Acid mine drainage reaches Cradle of Humankind

Decisive action has become imperative as acidic mine water has reached the Cradle of Humankind from the West Rand, the United Association of South Africa said on Friday.

“If urgent measures aren’t taken immediately, it will result in reactive rather than proactive measures trying to limit the damage instead of preventing it,” said Andre Venter, the trade union’s spokesperson.

In response to the millions of litres of acid mine drainage already flooding or threatening to flood South Africa’s streams, rivers, cities, and towns, a variety of solutions have been proposed with varying degrees of effectiveness and cost.

He said in a statement that acid mine drainage had now reached the Cradle of Humankind, as predicted by scientists and water specialists, from the West Rand via the Tweelopiespruit which springs from the radioactive Robinson lake outside Randfontein.

“We therefore urgently remind government, once again, that decisive action has become imperative.”

Venter said that while South Africans were witnessing a “catastrophe”, government committees were debating the issue in boardrooms, and nothing was being done to prevent the decanting of the acidic water.

The increased rainfall over the last few months had raised the level of the acidic mine water in the underground mined-out pockets of the Witwatersrand.

On the West Rand there were now reportedly about 40-million litres of acid mine drainage leaking into the Tweelopiespruit each day.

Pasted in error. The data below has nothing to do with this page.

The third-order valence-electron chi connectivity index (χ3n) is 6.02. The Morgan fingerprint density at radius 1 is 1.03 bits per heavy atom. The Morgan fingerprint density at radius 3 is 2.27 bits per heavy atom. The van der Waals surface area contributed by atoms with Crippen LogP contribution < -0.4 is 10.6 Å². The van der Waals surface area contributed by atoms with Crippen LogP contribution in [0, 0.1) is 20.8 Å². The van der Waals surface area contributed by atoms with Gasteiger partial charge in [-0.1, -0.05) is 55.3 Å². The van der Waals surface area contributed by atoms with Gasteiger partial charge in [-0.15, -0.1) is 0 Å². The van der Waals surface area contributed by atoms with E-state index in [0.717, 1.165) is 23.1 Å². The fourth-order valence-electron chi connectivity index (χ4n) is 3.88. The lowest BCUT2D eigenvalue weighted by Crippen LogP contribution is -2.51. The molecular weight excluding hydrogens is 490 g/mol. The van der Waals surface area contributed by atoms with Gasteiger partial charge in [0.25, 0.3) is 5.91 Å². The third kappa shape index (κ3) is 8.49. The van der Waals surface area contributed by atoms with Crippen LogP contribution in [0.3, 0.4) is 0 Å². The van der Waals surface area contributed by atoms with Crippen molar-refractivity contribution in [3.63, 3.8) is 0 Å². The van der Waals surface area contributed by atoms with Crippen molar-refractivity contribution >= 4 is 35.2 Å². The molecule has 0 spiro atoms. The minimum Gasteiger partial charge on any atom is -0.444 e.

“It is all very well that the inter-ministerial committee appointed by the Department of Water Affairs to investigate completed its work, but besides the announcement of a report of which the findings were never made public, we have heard nothing further.”

In July 2010 the department stated that potential decant within the Johannesburg area could take place within 18 months, or by early 2012. Those 18 months had now shrunk to 12 months, Venter said.

“AMD (acid mine drainage) has been described as one of the most significant environmental threats facing South Africa, already a water scarce country.”

With 98% of all South Africa’s available fresh water already being utilised, it was important that the remaining 2% was protected and conserved, Venter said.

“UASA trusts that the Department of Water Affairs will recognise the situation for what it is—a pending disaster—and act accordingly.” - Sapa


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